Your board has been hard at work; attending a variety of meetings, including the Kindergarten to grade 4 curriculum development seminar hosted by Alberta Education. In this session, they detailed what the new curriculum currently looks like and they asked for our feedback. We were assured this was a work in process, and so, it may change from this format in response to our input and the input of other stakeholders. That said, we thought we would elaborate on the proposed changes that were revealed to us. In broad strokes the differences are:
1. Learning outcomes for all courses reduce from approximately 90+ outcomes per course (often dealing with small fact based outcomes) to 15 outcomes that instead require the child to apply the factual knowledge to demonstrate their understanding.
2. Many of these approximately 15 outcomes are reflected in the content of each of the elementary subjects. Math outcomes are mirrored in social outcomes are mirrored in language arts outcomes etc. This is moving towards a less rigid barrier between subjects. This integration could allow for more project based learning, where projects address development across all subject matters.
3. Each of these 15 outcomes are actually developed to relate to the following year’s outcomes: they specifically build upon one another and the overall 15 topics covered develop over kindergarten to grade four.
4. There is a specific shift away from viewing school as mainly reading, ‘riting and ‘rithmetic. Instead these are tools to learn and communicate: 3 tools among several.
From the perspective of a Home Education organization, we looked at what impact these changes might have: it is far easier to follow the Alberta curriculum when you have 15 learning outcomes in each subject AND that material intertwines. For families who choose to use the Alberta curriculum, either as BlendEd students or as traditional students, this may make meeting requirements a bit less like a checklist (though I do know some people really like checklists!)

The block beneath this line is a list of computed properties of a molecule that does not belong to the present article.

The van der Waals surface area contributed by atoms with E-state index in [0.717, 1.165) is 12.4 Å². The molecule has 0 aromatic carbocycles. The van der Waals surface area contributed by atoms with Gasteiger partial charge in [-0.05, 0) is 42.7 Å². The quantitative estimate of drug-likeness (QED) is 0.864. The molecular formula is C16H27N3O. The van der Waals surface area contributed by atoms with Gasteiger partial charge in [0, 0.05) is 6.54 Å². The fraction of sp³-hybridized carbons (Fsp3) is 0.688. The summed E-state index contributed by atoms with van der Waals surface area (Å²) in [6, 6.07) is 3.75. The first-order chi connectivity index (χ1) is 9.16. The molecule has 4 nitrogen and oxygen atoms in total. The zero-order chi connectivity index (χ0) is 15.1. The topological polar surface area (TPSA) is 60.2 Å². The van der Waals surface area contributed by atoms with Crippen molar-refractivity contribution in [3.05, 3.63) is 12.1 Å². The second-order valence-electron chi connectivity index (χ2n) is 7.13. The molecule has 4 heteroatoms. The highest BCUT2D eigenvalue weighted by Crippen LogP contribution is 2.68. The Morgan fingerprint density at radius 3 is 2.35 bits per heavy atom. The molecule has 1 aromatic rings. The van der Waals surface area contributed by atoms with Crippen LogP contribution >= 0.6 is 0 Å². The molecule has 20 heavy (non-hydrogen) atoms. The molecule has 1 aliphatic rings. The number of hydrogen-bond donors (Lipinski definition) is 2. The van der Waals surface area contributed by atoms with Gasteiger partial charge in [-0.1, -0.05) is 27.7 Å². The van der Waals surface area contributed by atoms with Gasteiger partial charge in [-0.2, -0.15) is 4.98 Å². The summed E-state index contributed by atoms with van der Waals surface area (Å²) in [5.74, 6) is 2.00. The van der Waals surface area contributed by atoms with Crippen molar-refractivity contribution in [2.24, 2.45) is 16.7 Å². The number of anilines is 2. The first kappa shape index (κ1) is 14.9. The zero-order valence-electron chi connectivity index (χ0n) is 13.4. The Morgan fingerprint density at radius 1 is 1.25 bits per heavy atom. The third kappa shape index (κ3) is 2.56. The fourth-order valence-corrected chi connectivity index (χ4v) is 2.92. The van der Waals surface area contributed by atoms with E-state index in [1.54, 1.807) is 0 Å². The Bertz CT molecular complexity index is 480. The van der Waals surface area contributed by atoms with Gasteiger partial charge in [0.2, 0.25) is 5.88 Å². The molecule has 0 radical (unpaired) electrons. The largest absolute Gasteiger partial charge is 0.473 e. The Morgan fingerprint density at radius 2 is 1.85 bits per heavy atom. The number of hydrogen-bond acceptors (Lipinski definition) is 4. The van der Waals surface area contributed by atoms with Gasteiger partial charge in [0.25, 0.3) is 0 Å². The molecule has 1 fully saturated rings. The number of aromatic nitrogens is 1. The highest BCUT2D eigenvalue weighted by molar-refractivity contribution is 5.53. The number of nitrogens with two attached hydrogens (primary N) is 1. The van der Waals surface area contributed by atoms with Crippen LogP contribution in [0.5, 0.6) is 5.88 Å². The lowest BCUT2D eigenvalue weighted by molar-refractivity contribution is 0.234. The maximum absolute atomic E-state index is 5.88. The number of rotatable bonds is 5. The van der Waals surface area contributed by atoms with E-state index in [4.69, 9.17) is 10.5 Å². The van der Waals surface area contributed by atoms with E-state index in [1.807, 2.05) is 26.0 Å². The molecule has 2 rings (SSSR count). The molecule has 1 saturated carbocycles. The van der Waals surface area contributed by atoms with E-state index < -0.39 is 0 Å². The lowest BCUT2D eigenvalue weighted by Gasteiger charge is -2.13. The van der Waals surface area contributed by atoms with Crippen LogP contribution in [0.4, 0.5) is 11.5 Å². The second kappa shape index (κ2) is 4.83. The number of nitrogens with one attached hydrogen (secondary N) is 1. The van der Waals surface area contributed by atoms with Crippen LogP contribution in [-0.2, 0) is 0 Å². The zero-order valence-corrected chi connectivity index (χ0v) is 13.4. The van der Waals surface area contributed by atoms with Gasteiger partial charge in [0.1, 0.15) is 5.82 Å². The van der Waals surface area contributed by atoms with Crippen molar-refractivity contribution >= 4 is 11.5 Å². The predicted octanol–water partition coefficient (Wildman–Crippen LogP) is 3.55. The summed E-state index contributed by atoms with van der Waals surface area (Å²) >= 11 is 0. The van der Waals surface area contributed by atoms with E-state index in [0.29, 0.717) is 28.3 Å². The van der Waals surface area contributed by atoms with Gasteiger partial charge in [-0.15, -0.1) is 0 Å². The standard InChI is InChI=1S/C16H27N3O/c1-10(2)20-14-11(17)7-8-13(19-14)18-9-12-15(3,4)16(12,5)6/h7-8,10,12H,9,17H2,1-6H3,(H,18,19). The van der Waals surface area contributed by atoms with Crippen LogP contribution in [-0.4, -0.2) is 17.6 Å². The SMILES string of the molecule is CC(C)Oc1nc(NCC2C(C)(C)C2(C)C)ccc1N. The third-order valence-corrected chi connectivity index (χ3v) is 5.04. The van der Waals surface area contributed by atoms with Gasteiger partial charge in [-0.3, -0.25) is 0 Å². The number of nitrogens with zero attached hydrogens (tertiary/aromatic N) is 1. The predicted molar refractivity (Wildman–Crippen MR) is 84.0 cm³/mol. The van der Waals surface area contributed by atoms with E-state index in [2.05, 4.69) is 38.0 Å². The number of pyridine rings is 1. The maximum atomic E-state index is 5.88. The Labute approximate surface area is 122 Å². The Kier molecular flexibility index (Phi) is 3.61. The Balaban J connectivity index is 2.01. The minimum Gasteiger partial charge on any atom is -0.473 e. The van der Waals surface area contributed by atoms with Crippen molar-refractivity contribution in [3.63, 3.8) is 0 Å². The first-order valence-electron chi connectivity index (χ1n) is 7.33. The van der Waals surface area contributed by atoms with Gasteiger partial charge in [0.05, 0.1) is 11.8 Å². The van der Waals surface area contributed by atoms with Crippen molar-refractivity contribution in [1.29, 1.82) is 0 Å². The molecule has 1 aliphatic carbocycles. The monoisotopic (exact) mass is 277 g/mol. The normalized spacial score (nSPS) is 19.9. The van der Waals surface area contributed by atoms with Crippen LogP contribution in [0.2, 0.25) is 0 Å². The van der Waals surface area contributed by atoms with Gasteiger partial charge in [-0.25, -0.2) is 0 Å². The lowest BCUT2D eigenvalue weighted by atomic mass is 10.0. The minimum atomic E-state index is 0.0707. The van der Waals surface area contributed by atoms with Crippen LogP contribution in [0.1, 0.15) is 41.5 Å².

At the meeting I specifically asked about Special Needs Education, as this is an area that Alberta struggles in regards to education. I was assured that the steady progression and intertwining of subjects should actually help a lot of kids make sense of the material they were learning.
Things we especially liked:
Consent is part of the program from Grade 1.
Literacy learning is addressed in terms of phonemic and morphological awareness.
Things we wished could be improved:
Though learning about First Nations, Métis, Inuit and Francophone people has been integrated in every subject and every year, the focus appeared to be more historical. Current representation of our many Alberta communities is important. That said, the information within the curriculum was provided by members of those respective communities.
Another concern for us was the focus on Alberta history and geography for the entire 5 years. While children do tend to learn both history and geography best when they begin with the familiar: we are a diverse province with children from many countries. That should be reflected in our curricula, including our elementary curricula.
This is a work in progress, and may change between now and implementation. At AHEPS we are invested in working with Alberta Education to continue this effort.
By Samantha MacLeod